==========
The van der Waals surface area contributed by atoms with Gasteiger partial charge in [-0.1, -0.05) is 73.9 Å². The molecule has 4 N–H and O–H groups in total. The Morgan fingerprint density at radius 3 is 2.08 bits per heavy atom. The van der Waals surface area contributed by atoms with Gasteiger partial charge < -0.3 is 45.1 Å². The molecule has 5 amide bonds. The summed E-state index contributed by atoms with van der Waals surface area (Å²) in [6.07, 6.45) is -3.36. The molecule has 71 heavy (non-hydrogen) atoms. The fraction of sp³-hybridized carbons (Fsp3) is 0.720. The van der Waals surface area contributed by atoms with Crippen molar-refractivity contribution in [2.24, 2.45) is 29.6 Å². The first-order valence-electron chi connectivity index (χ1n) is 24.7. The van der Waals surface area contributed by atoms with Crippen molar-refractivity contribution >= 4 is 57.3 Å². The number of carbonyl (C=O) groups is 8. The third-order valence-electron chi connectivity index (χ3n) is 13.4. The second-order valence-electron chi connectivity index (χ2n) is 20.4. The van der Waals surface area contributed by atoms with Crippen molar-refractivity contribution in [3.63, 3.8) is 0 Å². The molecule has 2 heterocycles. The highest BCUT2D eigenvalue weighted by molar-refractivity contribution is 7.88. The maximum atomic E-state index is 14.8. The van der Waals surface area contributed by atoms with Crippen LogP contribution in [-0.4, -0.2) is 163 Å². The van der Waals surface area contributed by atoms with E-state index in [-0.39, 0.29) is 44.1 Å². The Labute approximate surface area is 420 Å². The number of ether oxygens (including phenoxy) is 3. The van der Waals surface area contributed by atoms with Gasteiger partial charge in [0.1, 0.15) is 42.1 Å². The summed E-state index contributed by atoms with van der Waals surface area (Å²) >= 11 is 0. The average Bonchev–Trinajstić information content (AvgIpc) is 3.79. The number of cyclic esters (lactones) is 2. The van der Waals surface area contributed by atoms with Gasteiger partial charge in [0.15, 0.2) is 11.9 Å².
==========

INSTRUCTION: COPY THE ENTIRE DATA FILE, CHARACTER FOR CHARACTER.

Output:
The van der Waals surface area contributed by atoms with Gasteiger partial charge in [-0.1, -0.05) is 73.9 Å². The molecule has 4 N–H and O–H groups in total. The Morgan fingerprint density at radius 3 is 2.08 bits per heavy atom. The van der Waals surface area contributed by atoms with Gasteiger partial charge < -0.3 is 45.1 Å². The molecule has 5 amide bonds. The summed E-state index contributed by atoms with van der Waals surface area (Å²) in [6.07, 6.45) is -3.36. The molecule has 71 heavy (non-hydrogen) atoms. The fraction of sp³-hybridized carbons (Fsp3) is 0.720. The van der Waals surface area contributed by atoms with Crippen molar-refractivity contribution in [2.24, 2.45) is 29.6 Å². The first-order valence-electron chi connectivity index (χ1n) is 24.7. The van der Waals surface area contributed by atoms with Crippen molar-refractivity contribution >= 4 is 57.3 Å². The number of carbonyl (C=O) groups is 8. The third-order valence-electron chi connectivity index (χ3n) is 13.4. The second-order valence-electron chi connectivity index (χ2n) is 20.4. The van der Waals surface area contributed by atoms with Crippen molar-refractivity contribution in [3.63, 3.8) is 0 Å². The molecule has 2 heterocycles. The highest BCUT2D eigenvalue weighted by molar-refractivity contribution is 7.88. The maximum atomic E-state index is 14.8. The van der Waals surface area contributed by atoms with Crippen LogP contribution in [-0.4, -0.2) is 163 Å². The van der Waals surface area contributed by atoms with E-state index in [-0.39, 0.29) is 44.1 Å². The Labute approximate surface area is 420 Å². The number of ether oxygens (including phenoxy) is 3. The van der Waals surface area contributed by atoms with Gasteiger partial charge in [0.1, 0.15) is 42.1 Å². The summed E-state index contributed by atoms with van der Waals surface area (Å²) >= 11 is 0. The average Bonchev–Trinajstić information content (AvgIpc) is 3.79. The number of cyclic esters (lactones) is 2. The van der Waals surface area contributed by atoms with Gasteiger partial charge in [0.15, 0.2) is 11.9 Å².